The City of Spokane sent a letter to the State Department of Transportation requesting action regarding a cooling tent built on WSDOT property for the Camp Hope homeless population.
The tent has fans and misters in an attempt to keep the hundreds of people living in the homeless encampment along Second Avenue and Ray Street, known as Camp Hope, cooler during the heat wave from this week. And while the WSDOT does not officially authorize the tent’s existence, state officials have no plans to shut it down as of yet, reflecting its overall approach with Camp Hope itself.
In a letter dated Wednesday to WSDOT, however, Spokane Fire Department Fire Marshal Lance Dahl identified the chill tent as an “illegally constructed temporary structure” and called for its removal.
Failure to remove the tent by 9 a.m. Monday could result in a civil penalty of $536 for each day the structure remains in place after the deadline, according to a copy of the letter obtained by The Spokesman-Review.
In an interview Thursday, Dahl said the notice was sent as a request for the WSDOT to take responsibility for the situation — either officially allowing the tent to exist, so the city could issue a permit to the operators, or by entering the tent outside the property.
“And the way we move forward is based on the WSDOT position,” he said.
The cooling tent itself is owned and operated without local or state funding by the nonprofit organization Jewels Helping Hands, which oversees the hundreds of people living at Camp Hope. The Empire Health Foundation has agreed to fund Jewels with approximately $21,000 for tent staffing and operating costs through next week.
Temporary structures — especially tents with sides of at least 400 square feet — need a permit from the city fire marshal to operate under the fire code, Dahl said. The chill tent is 1,950 square feet.
City spokeswoman Kirstin Davis said the city, by law, however, cannot issue permits without WSDOT permission for chill tent activities.
“We get requests all the time for all kinds of tents to be pitched, so it’s important to be consistent and follow the laws,” Davis said. “The laws are in place for the safety and health of people. We are trying to balance that in this difficult situation.
The WSDOT does not have a response to the fire marshal’s letter at this time, according to a spokesperson.
The letter says the WSDOT “may” face the $536 per day violation if the tent is not removed by Monday morning.
“‘May’ is always a hurdle,” Dahl said. “If we are going to issue tickets on resumption or in the event of non-result or clarification of a request when we write a notice of violation, we will use a term like “will”. “May” implies that if we cannot not reach a resolution acceptable to the city, state fire code, landlord, and Jewels Helping Hands, the possibility of writing a civil infraction is always there.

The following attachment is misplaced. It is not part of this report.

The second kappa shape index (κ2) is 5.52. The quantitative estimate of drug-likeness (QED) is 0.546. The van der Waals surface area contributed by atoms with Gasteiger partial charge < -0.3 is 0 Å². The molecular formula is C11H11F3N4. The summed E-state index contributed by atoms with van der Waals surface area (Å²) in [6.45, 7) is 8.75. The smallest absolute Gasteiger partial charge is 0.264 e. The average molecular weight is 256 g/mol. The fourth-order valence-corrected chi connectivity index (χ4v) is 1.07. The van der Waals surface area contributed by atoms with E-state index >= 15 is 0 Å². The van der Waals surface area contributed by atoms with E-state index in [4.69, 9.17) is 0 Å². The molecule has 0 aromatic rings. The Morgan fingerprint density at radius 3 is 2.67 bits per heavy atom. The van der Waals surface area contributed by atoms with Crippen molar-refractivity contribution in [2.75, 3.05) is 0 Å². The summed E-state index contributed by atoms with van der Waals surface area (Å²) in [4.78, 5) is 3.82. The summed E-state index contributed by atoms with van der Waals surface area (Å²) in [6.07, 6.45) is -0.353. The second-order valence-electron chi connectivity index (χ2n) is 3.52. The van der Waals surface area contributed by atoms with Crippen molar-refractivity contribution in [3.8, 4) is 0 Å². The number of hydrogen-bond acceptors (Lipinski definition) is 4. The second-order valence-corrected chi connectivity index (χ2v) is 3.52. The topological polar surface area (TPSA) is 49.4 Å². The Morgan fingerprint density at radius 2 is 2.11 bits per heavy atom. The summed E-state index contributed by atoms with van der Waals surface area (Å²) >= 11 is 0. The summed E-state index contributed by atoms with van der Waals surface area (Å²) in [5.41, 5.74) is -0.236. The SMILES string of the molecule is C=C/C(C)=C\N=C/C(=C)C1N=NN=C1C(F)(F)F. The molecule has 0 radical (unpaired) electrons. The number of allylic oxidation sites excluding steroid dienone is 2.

Discussions among city leaders have included ideas about moving the chill tent elsewhere, such as to a city right-of-way or part of the Hive Library parking lot, as they consider all options, Davis said. .
“In light of the heat wave and obviously the purpose of the tent, the WSDOT notice of violation and requesting that it be taken down on Monday when temperatures are expected to return to normal, that seemed like common ground for handle it as best we could,” she said.
With highs of 100 degrees or more expected throughout the weekend, the National Weather Service declared an excessive heat warning in effect until 11 p.m. Sunday. Temperatures are expected to drop into the low to mid-90s on Monday before falling into the 80s for the rest of the week.
The city administration would “absolutely” prefer that Camp Hope residents use the city’s libraries as cooling centers, Davis said. The city has expanded the hours of the Central, Shadle Park, Liberty Park and Hillyard libraries to serve as chill centers through Sunday.
The closest to Camp Hope, Liberty Park, is about a mile away.
Council chairman Breean Beggs said it was unrealistic to expect people at the encampment to use the libraries, as many did not want to leave the immediate area of the encampment as they did not have no safe place to store their belongings.
“I don’t know why the city is hostile to a cooling tent given that there are 600 very vulnerable people right there,” Beggs said. “These people don’t go to the library. I don’t think library patrons would be excited if 600 people descended on them from Camp Hope.
The WSDOT confirmed that the Spokane City Council had discussed a possible rental agreement to resolve the situation. Beggs said that could involve the city or Empire Health leasing the property to “legitimize” the cooling tent for WSDOT purposes.
Action could possibly take place on a lease at Monday’s city council meeting, while Beggs said Empire Health has requested additional funding for staff and security to keep the cooling center operational for another ” a few weeks,” estimating the cost at $1,800 per day.